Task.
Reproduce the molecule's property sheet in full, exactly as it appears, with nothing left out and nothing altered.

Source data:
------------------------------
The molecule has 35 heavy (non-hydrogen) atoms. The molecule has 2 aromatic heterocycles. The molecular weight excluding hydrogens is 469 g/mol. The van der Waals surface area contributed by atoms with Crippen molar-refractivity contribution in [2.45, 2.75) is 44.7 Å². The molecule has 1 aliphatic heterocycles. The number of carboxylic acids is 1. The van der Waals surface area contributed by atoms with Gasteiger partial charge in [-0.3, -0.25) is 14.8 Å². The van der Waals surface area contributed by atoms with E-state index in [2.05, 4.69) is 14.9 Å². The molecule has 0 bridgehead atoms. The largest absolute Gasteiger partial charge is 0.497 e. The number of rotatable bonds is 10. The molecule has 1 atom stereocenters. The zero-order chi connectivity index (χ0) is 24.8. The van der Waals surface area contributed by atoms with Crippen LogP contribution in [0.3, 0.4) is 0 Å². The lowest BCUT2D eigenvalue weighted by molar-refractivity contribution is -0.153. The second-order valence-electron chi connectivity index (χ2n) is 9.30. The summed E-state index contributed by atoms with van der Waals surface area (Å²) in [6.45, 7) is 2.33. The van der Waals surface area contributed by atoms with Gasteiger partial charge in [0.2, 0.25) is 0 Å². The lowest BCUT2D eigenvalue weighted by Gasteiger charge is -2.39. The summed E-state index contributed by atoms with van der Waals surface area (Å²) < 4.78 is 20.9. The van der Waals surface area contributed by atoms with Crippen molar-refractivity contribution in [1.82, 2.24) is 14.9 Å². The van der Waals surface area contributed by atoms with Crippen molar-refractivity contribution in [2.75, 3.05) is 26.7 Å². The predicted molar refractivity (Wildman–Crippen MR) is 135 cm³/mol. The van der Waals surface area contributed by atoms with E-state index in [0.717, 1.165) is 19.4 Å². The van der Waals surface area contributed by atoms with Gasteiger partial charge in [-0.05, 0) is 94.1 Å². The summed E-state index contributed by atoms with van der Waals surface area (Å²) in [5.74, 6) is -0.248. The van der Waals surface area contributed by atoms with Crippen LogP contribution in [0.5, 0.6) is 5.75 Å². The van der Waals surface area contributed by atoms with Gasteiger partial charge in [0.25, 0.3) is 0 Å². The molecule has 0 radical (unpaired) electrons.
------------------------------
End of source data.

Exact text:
The molecule has 35 heavy (non-hydrogen) atoms. The molecule has 2 aromatic heterocycles. The molecular weight excluding hydrogens is 469 g/mol. The van der Waals surface area contributed by atoms with Crippen molar-refractivity contribution in [2.45, 2.75) is 44.7 Å². The molecule has 1 aliphatic heterocycles. The number of carboxylic acids is 1. The van der Waals surface area contributed by atoms with Gasteiger partial charge in [-0.3, -0.25) is 14.8 Å². The van der Waals surface area contributed by atoms with E-state index in [2.05, 4.69) is 14.9 Å². The molecule has 0 bridgehead atoms. The largest absolute Gasteiger partial charge is 0.497 e. The number of rotatable bonds is 10. The molecule has 1 atom stereocenters. The zero-order chi connectivity index (χ0) is 24.8. The van der Waals surface area contributed by atoms with Crippen LogP contribution in [0.3, 0.4) is 0 Å². The lowest BCUT2D eigenvalue weighted by molar-refractivity contribution is -0.153. The second-order valence-electron chi connectivity index (χ2n) is 9.30. The summed E-state index contributed by atoms with van der Waals surface area (Å²) in [6.45, 7) is 2.33. The van der Waals surface area contributed by atoms with Gasteiger partial charge in [0.2, 0.25) is 0 Å². The lowest BCUT2D eigenvalue weighted by Gasteiger charge is -2.39. The summed E-state index contributed by atoms with van der Waals surface area (Å²) < 4.78 is 20.9. The van der Waals surface area contributed by atoms with Crippen molar-refractivity contribution in [1.82, 2.24) is 14.9 Å². The van der Waals surface area contributed by atoms with Crippen molar-refractivity contribution in [2.75, 3.05) is 26.7 Å². The predicted molar refractivity (Wildman–Crippen MR) is 135 cm³/mol. The van der Waals surface area contributed by atoms with E-state index in [0.717, 1.165) is 19.4 Å². The van der Waals surface area contributed by atoms with Gasteiger partial charge in [-0.05, 0) is 94.1 Å². The summed E-state index contributed by atoms with van der Waals surface area (Å²) in [5.74, 6) is -0.248. The van der Waals surface area contributed by atoms with Crippen LogP contribution in [0.5, 0.6) is 5.75 Å². The van der Waals surface area contributed by atoms with Gasteiger partial charge in [0.25, 0.3) is 0 Å². The molecule has 0 radical (unpaired) electrons.